The bus from Shanghai to Huangshan was one of the most uncomfortable road trips I have ever experienced. Because there was no bathroom in the bus, I restrained from drinking anything. I wondered aloud whether we would have bathroom breaks, but nobody seemed to know. I soon found out, however, that we would be taking regular smoke breaks. Thankfully, those stops were often near public bathrooms and were always long enough to get back on time to leave. The breaks were lengthier than normal due to the group of men who also enjoyed eating apples very slowly. Although there was no reason not to eat the apples inside the bus, I did not complain. The time we actually spent on the road was the worst, as I found it impossible to do anything. The movie I had bought on iTunes the night before had never finished downloading, claiming it needed at least a day to complete the process. I could not concentrate on reading or writing or even sleeping because the driver was speaking very loudly to himself. All that was left was listening to music, but even that could not stop the racketing from abusing my brain. We had a long trip ahead of us.
We got to Huangshan about two hours late. Throughout the entire trip I had been pretty sure that the driver was lost and just would not admit it, but our new tour guide, Libby, told us we had been late because the bad weather had prevented us from taking the highway. Still, I insist the driver had no idea where we were going, especially because I recall taking the highway at some point.
黄山 (Huangshan), also known by its literal translation “Yellow Mountain,” is a small village southwest to Shanghai; its most prominent feature is the mountain it was named after. Due to the time of our visit, the mountain was not yellow but brown with peaks coated with white snow. We spent the first night in a hotel in the village. There were no restaurants open at the time we got there so we ate some snacks before taking a shower and heading to bed. We woke up early the next morning and ate a breakfast which we subconciously used to make up for the night before. In addition, we were aware that food would be really expensive where we were going that day, so we figured eating a big breakfast would leave us fuller throughout the day.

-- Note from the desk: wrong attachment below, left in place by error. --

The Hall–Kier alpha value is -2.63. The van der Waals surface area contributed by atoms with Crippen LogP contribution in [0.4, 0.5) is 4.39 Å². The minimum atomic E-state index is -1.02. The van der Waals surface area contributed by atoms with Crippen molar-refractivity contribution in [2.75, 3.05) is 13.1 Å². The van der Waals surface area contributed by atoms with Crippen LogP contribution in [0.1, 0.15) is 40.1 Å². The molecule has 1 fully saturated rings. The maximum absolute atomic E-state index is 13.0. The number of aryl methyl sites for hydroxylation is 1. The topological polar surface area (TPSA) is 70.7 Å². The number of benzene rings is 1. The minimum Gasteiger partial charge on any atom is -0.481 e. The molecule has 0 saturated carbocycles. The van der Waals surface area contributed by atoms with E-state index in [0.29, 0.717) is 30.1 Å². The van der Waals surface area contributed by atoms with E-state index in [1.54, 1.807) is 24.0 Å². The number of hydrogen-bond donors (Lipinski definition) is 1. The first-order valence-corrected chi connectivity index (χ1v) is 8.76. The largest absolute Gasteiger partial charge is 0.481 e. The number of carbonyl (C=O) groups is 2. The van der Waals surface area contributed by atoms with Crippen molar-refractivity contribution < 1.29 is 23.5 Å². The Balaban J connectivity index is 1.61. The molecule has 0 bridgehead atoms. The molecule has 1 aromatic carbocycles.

We left our suitcases at the hotel and brought only as much as we could fit in our backpacks. Libby told us we wanted it to be as light as possible, but I did not realize just how much I had brought with me until too late. We were driven to the bottom of the mountain where we bought spikes for our shoes (to keep us from slipping) and some snacks. We then took a bus about halfway up the mountain before getting on a cable car that took us all the way to the top. The weather got harsher and colder as we moved up; it got so cold I felt I was freezing. I tried not to look out the windows because I am not good with heights, but, knowing I needed to snap some pictures, I soon got over it. Thankfully, we started hiking soon after we got to the top, and I eventually stopped feeling like a block of ice and began to enjoy the trail.